The National Museum of Peruvian Culture: This one is not in a great neighborhood, and it is smaller and less imposing than the others we visited. But we were able to walk there from the Plaza de Armas (not a scenic nor attractive adventure!) and found a small museum with some nice exhibits that combined ancient artifacts with elements of current indigenous culture in Peru. We're glad we visited. And when we learned that the museum doesn't have a café, we ate in a local restaurant just a couple of blocks away that was a wonderful adventure, great food, and cost us $7 for lunch. Ceviche was divine!
The Plaza de Armas, Cathedral, and Bishop's Palace: If you want to get a sense of how the church played a key role in the suppression of Peru, this is your spot. A massive complex on the side of the central Plaza de Armas, these buildings and their collections really depressed us like nothing else in Lima. Instead of a celebration of local culture, these were monuments to the heave-handed imposition of an external culture on Peru, and the dreary and imposing portraits of unsmiling bishops seated on thrones and draped in finery spoke volumes.
Hotel recommendation: We stayed at the Peru Star Apartments in San Isidro--close enough to things that we never paid more than about ten Soles for a cab ride to any of the above destinations. There are two kinds of rooms here, and we asked for what they call a "kitchenette" which has a sitting room/kitchen and a bedroom--a kind of suite. Very nice people who really went out of their way to help us on many occasions, and clean, comfortable rooms with plenty of space. It's not surprising that this is top rated by tripadvisor...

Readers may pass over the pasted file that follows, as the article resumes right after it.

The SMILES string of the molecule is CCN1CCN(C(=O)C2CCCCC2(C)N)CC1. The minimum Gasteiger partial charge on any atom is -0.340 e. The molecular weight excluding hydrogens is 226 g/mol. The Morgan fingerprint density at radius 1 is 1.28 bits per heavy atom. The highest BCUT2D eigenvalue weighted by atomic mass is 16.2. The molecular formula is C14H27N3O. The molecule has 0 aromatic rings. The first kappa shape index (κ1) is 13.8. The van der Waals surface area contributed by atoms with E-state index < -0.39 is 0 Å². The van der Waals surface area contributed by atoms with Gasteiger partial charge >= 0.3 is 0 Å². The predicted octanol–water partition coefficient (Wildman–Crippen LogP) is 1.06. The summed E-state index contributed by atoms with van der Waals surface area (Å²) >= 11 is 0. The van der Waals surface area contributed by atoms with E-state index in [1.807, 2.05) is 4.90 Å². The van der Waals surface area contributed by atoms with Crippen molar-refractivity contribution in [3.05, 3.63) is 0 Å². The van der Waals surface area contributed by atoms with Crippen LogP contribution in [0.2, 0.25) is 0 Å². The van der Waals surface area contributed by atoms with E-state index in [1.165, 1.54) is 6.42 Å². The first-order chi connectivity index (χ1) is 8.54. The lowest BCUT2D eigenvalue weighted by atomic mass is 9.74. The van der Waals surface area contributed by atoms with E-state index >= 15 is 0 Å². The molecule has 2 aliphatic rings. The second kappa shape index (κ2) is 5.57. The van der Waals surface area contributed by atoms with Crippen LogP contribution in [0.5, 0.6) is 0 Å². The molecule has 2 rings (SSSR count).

We took advantage of P’s massive collection of frequent flyer miles to take a trip south of the border, way south, to Argentina and the magical land of Patagonia. We both speak Spanish fluently, so this isn’t as daring an escape as it might seem. P had done some research, and found that while the trails to Torres del Paine are quite congested, and the campsites jam-packed, the small town of El Chalten has great hiking trails, and seemed to be less crowded. We would see. The peaks of Fitzroy and Cerro Torre compete in every way with Torres del Paine, so we thought it was worth a shot.